#### Commitments axiomatization

Let’s begin our dive into the model by focusing on the `Commitments`

module. This interface axiomatizes the cryptographic primitives needed for IMTs, namely commitments and hashes. Here is where most of the model’s assumptions are introduced, most notably the following lemma:

```
val perfect_merkle : h:v_height ->
Lemma (ensures (forall h1 h2 h3 h4.
merkle_hash h h1 h2 = merkle_hash h h3 h4
==> h1 = h3 /\ h2 = h4))
```

which states that the assumed Merkle hash function is injective at every valid level (`h`

). This property, which can be read as “if two outputs are equal, then their inputs must be equal”, models the absence of collisions in an ideal hash function.

This module interface’s OCaml realization (`ml/Commitments.ml`

) is just a wrapper for the corresponding functions in `lib_sapling`

.

#### Machine integers

The second aspect of the model we’ll discuss is the use of machine integers. Our initial version of the model was based on F* unbounded `int`

s, which are implemented as Zarith ints. In order to make the model as close to the implementation as possible, we refined the specification using machine integer types, following the ones used in the OCaml code. This not only means that we prove the absence of arithmetic over/underflow in our model, but also that the extracted code should have the same performance (w.r.t. arithmetic operations) as the original implementation.

In the OCaml implementation from `lib_sapling`

, both `Stdint`

and OCaml native ints are used. For the former, F* already provides `[U]IntN`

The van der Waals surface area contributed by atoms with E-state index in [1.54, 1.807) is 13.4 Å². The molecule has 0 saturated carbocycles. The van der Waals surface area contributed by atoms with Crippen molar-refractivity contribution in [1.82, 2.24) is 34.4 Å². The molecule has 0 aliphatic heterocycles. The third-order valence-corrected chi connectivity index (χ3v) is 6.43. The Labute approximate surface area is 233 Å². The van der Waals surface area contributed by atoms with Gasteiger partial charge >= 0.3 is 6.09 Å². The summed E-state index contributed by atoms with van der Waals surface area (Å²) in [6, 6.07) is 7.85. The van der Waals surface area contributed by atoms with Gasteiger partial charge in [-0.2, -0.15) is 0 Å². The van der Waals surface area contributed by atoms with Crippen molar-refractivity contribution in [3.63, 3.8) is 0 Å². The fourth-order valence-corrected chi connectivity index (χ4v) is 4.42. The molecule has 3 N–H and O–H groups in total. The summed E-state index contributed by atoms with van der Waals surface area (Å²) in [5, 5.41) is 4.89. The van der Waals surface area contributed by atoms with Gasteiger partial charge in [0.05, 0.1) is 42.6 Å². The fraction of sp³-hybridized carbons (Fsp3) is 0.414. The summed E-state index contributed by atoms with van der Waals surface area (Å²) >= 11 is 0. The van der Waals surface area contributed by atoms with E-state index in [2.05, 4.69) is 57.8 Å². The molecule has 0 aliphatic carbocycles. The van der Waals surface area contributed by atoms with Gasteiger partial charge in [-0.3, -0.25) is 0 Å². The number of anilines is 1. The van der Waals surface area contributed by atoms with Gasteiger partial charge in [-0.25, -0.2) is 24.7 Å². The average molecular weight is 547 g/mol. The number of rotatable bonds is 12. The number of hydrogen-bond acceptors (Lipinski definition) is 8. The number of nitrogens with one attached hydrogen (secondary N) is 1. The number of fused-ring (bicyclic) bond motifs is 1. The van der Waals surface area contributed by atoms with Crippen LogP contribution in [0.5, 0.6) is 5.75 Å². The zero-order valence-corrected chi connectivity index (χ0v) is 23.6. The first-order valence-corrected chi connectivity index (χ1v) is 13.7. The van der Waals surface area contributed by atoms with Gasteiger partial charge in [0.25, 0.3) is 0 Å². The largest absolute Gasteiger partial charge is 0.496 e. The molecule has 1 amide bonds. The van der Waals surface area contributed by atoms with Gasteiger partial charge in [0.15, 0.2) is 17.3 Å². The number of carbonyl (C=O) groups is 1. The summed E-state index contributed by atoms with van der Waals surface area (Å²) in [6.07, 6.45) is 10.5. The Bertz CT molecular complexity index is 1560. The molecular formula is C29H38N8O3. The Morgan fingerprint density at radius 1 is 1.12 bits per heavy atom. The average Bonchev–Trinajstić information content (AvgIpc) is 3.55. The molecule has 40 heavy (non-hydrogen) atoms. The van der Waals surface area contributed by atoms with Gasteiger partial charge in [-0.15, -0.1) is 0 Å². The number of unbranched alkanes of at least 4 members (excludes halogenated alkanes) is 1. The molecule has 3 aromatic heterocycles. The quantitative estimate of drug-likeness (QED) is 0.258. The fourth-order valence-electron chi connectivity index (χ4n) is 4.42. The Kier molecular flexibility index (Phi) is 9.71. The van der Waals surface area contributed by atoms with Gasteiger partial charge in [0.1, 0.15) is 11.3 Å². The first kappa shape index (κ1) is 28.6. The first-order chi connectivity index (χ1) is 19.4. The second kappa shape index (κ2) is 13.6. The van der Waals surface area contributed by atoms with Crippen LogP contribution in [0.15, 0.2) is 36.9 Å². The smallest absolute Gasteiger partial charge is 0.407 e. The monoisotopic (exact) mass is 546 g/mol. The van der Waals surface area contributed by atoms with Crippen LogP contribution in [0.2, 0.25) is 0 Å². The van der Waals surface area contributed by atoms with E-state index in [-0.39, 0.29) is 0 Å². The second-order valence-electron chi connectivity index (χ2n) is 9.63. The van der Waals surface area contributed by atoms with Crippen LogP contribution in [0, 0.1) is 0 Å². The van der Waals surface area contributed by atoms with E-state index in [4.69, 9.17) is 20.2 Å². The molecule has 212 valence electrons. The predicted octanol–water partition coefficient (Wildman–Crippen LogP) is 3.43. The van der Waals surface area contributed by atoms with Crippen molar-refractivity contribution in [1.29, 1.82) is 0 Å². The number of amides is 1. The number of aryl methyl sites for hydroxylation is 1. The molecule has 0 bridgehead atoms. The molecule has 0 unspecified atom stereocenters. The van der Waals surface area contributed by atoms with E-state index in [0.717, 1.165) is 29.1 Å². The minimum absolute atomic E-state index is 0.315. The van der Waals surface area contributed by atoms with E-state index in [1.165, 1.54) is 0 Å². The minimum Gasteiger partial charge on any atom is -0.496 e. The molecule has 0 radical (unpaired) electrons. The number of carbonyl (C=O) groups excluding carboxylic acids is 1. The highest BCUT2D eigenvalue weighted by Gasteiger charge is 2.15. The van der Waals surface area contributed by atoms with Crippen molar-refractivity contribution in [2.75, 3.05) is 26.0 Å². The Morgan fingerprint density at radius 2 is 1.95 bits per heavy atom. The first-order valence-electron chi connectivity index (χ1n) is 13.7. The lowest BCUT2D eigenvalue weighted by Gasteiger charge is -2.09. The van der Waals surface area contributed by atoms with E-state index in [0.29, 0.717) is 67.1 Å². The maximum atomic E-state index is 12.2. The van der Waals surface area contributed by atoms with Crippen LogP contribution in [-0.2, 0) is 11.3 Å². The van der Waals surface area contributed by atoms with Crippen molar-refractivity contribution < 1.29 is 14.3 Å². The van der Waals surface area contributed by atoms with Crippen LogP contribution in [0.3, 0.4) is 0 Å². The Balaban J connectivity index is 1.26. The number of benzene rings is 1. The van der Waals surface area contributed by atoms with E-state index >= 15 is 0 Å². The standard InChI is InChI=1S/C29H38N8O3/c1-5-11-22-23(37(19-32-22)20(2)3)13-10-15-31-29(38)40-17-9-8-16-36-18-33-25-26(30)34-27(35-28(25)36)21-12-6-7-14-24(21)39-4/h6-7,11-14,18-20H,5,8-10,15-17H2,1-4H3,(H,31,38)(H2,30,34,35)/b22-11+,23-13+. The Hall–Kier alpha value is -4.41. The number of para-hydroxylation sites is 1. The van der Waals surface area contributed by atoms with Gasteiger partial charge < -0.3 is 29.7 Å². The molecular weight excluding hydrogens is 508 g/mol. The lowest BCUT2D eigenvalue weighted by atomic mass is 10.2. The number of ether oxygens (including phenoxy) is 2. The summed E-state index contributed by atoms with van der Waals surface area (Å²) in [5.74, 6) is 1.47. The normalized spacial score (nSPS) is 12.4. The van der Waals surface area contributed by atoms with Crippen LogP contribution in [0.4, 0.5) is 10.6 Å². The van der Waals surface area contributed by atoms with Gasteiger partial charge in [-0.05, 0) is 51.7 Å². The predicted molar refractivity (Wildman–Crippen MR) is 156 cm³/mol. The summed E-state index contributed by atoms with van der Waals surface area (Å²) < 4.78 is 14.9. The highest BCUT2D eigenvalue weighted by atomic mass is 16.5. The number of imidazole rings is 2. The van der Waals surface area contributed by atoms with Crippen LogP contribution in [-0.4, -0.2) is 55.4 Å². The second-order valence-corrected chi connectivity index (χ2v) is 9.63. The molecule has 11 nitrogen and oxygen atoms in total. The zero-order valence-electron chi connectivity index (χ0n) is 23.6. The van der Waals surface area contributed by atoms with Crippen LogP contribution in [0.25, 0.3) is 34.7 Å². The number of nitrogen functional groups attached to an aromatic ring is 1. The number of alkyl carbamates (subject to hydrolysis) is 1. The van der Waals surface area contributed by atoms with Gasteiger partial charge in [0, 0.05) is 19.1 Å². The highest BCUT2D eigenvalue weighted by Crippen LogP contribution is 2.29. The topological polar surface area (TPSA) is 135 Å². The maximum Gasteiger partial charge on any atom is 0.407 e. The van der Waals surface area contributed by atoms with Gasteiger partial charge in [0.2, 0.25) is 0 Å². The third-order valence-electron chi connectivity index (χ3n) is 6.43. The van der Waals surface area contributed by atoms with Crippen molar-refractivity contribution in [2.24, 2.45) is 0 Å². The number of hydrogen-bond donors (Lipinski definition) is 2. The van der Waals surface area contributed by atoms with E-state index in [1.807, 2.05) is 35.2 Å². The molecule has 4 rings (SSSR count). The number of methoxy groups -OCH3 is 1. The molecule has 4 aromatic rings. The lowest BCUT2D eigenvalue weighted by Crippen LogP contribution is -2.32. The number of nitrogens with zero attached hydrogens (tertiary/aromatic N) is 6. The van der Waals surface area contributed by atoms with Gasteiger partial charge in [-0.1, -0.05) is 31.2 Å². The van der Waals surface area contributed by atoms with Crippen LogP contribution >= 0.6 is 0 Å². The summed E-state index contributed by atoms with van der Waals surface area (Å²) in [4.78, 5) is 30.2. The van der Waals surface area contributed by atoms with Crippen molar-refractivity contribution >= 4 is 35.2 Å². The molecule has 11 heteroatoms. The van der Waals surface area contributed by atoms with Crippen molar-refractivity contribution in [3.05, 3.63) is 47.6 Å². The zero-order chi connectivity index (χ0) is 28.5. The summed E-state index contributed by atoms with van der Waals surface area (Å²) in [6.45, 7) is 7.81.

modules in the standard library, that are extracted to their `Stdint`

counterpart.

Things are a little trickier for OCaml’s native `int`

type, whose representation is architecture dependent. For this model, we assume a 64 bit architecture, so we need to deal with 63 bit integers. To do so, we provide an interface module `Int63`

following the structure of those provided by the standard library. We also include an OCaml realization for it (`ml/Int63.ml`

), that implements them using the native `int`

type.

Refining the specification using these representations of machine integers proved to be much smoother than what we initially feared. There was a downside, however, from an extraction point of view, which will be discussed in a future section.

#### Main Tree model

Now we can delve into the main part of the model for IMTs, defined in the `Tree`

module. There are three important components that build up this model, each implemented as a sub-module. The first of these is `Tree.Data`

, which introduces the underlying data type that we use to represent IMTs.

```
type tree α β : Type =
| Empty : tree α β
| Leaf : α -> tree α β